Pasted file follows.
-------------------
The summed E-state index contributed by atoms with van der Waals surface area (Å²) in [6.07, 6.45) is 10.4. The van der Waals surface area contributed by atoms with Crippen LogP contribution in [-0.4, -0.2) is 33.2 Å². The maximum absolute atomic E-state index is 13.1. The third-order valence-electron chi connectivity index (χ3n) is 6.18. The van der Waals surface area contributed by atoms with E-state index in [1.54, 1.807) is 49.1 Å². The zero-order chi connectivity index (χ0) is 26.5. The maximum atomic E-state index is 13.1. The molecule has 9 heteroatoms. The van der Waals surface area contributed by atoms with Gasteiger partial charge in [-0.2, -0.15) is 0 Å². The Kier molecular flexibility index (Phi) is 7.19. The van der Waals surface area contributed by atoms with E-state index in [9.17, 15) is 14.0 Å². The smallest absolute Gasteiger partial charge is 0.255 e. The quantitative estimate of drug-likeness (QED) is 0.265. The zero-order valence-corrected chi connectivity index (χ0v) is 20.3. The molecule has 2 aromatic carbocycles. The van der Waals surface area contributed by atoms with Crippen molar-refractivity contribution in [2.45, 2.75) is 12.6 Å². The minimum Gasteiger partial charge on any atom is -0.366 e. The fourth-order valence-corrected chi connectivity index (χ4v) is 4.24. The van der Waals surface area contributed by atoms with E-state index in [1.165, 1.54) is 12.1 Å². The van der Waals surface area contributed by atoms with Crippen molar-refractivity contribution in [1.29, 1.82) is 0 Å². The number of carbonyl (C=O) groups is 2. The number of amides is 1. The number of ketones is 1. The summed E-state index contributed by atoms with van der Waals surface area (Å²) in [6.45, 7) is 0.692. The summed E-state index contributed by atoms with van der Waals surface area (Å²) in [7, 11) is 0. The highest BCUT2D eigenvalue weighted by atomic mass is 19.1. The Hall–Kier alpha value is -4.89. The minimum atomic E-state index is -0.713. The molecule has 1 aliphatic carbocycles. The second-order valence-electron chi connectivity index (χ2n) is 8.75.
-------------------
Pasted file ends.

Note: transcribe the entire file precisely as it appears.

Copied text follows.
The summed E-state index contributed by atoms with van der Waals surface area (Å²) in [6.07, 6.45) is 10.4. The van der Waals surface area contributed by atoms with Crippen LogP contribution in [-0.4, -0.2) is 33.2 Å². The maximum absolute atomic E-state index is 13.1. The third-order valence-electron chi connectivity index (χ3n) is 6.18. The van der Waals surface area contributed by atoms with E-state index in [1.54, 1.807) is 49.1 Å². The zero-order chi connectivity index (χ0) is 26.5. The maximum atomic E-state index is 13.1. The molecule has 9 heteroatoms. The van der Waals surface area contributed by atoms with Gasteiger partial charge in [-0.2, -0.15) is 0 Å². The Kier molecular flexibility index (Phi) is 7.19. The van der Waals surface area contributed by atoms with E-state index in [9.17, 15) is 14.0 Å². The smallest absolute Gasteiger partial charge is 0.255 e. The quantitative estimate of drug-likeness (QED) is 0.265. The zero-order valence-corrected chi connectivity index (χ0v) is 20.3. The molecule has 2 aromatic carbocycles. The van der Waals surface area contributed by atoms with Crippen molar-refractivity contribution in [2.45, 2.75) is 12.6 Å². The minimum Gasteiger partial charge on any atom is -0.366 e. The fourth-order valence-corrected chi connectivity index (χ4v) is 4.24. The van der Waals surface area contributed by atoms with E-state index in [1.165, 1.54) is 12.1 Å². The van der Waals surface area contributed by atoms with Crippen molar-refractivity contribution in [1.29, 1.82) is 0 Å². The number of carbonyl (C=O) groups is 2. The number of amides is 1. The number of ketones is 1. The summed E-state index contributed by atoms with van der Waals surface area (Å²) in [6.45, 7) is 0.692. The summed E-state index contributed by atoms with van der Waals surface area (Å²) in [7, 11) is 0. The highest BCUT2D eigenvalue weighted by atomic mass is 19.1. The Hall–Kier alpha value is -4.89. The minimum atomic E-state index is -0.713. The molecule has 1 aliphatic carbocycles. The second-order valence-electron chi connectivity index (χ2n) is 8.75.